The left has always been accused of being a centralising force within politics. But in Britain it was the right that did most to centralise our state, during the 1980s. Margaret Thatcher ruthlessly disempowered any local tier of government that contradicted her agenda. The balance of the tax take in Britain swung decisively to the centre, making local services increasingly reliant on the handouts of an unfriendly Tory Treasury.
The vigorous campaign against abolition of the Greater London Council, like the campaign for a new constitutional settlement for Scotland, articulated the views of the great majority who rejected the contempt with which the Conservatives treated them. These struggles in the 1980s and 1990s against the excesses of Whitehall have remained embedded in the outlook of the Labour Party. Thus Labour has presided over the return of London government and the introduction of devolved powers to Wales and Scotland. Now the government has announced the next stage of the process, with further referenda planned for the English regions.
No one claims that this process of devolution has been perfect. On the contrary, the mix of powers devolved to the new bodies is inconsistent and not always sufficient. Furthermore, the actual physical act of devolvingpower--of letting go--was a painful one. The abuses in the first selections in Wales and London spoke volumes about this contradiction. Nonetheless, with a second set of elections in Wales and Scotland now over and three years of the London mayoralty complete, there is enough on the balance sheet to draw some conclusions.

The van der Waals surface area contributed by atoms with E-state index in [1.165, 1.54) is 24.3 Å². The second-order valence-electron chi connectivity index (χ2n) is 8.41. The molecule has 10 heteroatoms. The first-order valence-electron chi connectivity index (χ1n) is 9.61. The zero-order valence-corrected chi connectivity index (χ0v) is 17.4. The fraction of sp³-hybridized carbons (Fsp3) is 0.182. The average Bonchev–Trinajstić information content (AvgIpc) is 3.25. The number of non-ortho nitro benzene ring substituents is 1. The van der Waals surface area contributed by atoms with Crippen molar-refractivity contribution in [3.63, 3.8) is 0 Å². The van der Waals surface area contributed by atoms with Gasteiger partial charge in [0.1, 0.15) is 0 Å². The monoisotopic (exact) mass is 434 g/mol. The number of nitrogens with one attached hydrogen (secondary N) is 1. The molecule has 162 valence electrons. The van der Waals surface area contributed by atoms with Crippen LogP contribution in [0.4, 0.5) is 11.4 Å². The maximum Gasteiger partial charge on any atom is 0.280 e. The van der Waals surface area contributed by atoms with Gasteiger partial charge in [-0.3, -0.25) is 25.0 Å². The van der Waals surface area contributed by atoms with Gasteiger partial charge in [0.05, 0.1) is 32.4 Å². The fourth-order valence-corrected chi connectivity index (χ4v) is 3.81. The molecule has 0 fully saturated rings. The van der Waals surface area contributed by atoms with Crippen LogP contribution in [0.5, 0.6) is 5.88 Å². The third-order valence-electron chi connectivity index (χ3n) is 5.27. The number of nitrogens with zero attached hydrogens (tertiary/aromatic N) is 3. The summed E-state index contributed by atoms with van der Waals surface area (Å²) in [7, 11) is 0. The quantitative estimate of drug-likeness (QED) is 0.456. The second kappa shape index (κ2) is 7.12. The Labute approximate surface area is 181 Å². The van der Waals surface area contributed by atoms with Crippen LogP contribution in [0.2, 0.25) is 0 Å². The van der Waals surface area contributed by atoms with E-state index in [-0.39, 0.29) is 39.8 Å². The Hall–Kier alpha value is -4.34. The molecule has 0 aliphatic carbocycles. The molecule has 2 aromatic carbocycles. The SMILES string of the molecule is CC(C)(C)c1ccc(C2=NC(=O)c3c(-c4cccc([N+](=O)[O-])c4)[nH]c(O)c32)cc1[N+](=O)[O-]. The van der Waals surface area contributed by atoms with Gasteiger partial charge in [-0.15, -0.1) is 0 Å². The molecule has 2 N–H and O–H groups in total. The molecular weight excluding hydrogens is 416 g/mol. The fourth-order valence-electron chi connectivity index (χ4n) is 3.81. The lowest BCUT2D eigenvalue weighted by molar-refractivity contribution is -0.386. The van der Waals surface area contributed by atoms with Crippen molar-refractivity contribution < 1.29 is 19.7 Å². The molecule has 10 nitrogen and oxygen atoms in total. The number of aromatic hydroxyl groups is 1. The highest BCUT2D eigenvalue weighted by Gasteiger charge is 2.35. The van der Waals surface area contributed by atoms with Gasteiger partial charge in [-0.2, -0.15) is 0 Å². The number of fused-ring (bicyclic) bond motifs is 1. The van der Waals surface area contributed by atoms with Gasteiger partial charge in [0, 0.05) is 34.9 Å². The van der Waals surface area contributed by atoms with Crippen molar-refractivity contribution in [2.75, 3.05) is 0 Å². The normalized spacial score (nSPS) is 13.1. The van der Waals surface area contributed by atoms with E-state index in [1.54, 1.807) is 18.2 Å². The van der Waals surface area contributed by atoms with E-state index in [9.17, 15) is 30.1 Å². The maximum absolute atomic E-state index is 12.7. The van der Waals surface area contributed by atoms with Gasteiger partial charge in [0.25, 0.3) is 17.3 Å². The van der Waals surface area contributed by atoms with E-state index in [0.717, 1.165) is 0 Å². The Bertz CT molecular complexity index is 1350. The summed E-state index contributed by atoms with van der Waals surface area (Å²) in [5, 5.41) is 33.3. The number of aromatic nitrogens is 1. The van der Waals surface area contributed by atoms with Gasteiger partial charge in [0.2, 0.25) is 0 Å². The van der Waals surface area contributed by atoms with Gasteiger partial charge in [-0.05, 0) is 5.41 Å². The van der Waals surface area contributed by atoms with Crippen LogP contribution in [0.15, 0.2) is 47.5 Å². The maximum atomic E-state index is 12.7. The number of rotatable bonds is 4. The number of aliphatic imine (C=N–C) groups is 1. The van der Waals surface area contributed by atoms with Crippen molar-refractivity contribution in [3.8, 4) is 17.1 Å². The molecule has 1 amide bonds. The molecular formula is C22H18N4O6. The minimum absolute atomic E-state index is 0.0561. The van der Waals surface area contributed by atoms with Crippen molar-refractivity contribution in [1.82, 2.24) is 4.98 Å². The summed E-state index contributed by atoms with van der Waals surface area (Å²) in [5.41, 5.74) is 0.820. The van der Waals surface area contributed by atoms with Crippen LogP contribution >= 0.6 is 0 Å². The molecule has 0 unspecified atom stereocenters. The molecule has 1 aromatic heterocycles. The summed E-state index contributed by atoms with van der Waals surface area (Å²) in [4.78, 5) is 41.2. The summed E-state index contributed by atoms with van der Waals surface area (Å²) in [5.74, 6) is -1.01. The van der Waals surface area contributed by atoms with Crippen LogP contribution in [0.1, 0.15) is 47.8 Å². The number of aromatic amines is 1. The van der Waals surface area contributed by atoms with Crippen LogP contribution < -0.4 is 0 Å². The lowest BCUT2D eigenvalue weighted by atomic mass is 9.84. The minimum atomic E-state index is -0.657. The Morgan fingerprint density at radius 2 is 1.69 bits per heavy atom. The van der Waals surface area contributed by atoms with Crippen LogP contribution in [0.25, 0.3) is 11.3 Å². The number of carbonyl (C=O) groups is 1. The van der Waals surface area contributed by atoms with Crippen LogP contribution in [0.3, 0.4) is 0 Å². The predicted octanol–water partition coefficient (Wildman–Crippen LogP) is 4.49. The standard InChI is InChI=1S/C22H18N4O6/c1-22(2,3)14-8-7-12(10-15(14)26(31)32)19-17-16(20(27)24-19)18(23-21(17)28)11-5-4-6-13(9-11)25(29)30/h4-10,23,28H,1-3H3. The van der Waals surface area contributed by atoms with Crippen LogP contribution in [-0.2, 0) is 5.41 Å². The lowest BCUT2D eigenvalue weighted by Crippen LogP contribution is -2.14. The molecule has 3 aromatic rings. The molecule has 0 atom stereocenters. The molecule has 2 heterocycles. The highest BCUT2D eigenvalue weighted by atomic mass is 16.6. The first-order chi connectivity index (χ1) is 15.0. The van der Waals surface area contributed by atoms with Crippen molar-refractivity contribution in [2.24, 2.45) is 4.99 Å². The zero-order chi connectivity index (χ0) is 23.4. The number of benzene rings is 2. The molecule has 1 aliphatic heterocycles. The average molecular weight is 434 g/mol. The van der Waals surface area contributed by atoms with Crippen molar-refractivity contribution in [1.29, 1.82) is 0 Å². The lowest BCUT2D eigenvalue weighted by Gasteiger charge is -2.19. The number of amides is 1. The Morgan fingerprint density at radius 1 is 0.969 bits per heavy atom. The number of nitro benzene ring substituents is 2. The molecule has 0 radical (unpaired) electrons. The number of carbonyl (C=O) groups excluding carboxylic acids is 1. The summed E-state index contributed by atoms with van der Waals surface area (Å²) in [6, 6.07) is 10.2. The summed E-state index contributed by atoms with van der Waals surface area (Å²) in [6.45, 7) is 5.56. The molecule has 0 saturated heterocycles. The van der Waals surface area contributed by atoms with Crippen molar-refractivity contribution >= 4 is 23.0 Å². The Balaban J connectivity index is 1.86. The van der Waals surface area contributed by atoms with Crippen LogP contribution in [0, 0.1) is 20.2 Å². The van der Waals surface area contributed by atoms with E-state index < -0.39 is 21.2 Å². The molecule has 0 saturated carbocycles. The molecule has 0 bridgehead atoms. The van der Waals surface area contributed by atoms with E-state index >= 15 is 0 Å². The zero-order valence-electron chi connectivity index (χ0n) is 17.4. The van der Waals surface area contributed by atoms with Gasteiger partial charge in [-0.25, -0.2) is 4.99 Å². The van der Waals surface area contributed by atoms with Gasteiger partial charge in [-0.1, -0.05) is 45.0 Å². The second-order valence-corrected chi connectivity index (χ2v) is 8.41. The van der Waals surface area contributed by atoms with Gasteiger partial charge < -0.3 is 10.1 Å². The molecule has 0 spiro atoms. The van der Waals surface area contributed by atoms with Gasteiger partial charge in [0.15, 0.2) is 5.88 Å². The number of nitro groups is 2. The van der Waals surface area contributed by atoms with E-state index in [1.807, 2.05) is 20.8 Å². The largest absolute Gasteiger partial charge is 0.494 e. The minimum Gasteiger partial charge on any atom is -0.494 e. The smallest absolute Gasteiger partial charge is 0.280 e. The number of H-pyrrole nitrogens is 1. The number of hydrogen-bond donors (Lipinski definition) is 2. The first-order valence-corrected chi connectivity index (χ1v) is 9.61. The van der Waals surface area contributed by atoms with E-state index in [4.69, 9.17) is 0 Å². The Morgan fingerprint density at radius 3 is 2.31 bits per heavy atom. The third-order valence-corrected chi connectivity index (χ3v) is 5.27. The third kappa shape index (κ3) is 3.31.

For London, the lesson is that devolution delivers. Indeed, I think the government should draw on the examples of delivery within the devolved bodies in fighting referenda in other regions. The government will need to show voters that a new layer of government does not mean more bureaucracy but better services, delivered to address needs of local people.
Any politician in power who says he or she doesn't want any more is probably lying. However, the powers devolved to London's mayor are certainly sufficient to have made dramatic strides. Devolution to London has led to pronounced improvements to public services in the city.
Most obviously, London has led the world by introducing a congestion-charging scheme in a complex urban environment. The London congestion charge was possible because the government gave me the power in the GLA Act to do it and then contributed to the preparatory costs. Nevertheless, the decision to go ahead was entirely mine--and the responsibility for failure would also have been mine. Congestion charging worked because I was able to make my calculations purely in terms of London. I did not have to take national considerations into account.
The outcome is startling. The scheme was introduced to deadline and within cost. The system worked, technically. More important, it has worked as a tool of transport planning. After three months, the scheme is exceeding its targets for reducing traffic and congestion in central London. Traffic congestion and journey times for motorists, bus passengers and business journeys are significantly reduced both inside and outside the congestion-charging zone. The average speed of traffic across the charging day -- including time spent queuing at junctions -- has increased by 37 per cent to 11 miles per hour. This compares with 8mph at the same time of year in 2002 and 9mph in the few weeks before the charge was introduced.
Year-on-year comparisons indicate that traffic congestion -- as opposed to traffic -- during the charging hours has reduced by 40 per cent. I had expected congestion to drop by between 20 and 30 per cent. Traffic levels inside the zone have fallen by roughly 16 per cent. I would have been pleased with 10 per cent. Surveys show that typical savings on journey times on a round trip to and from the zone are in the region of 13 per cent. …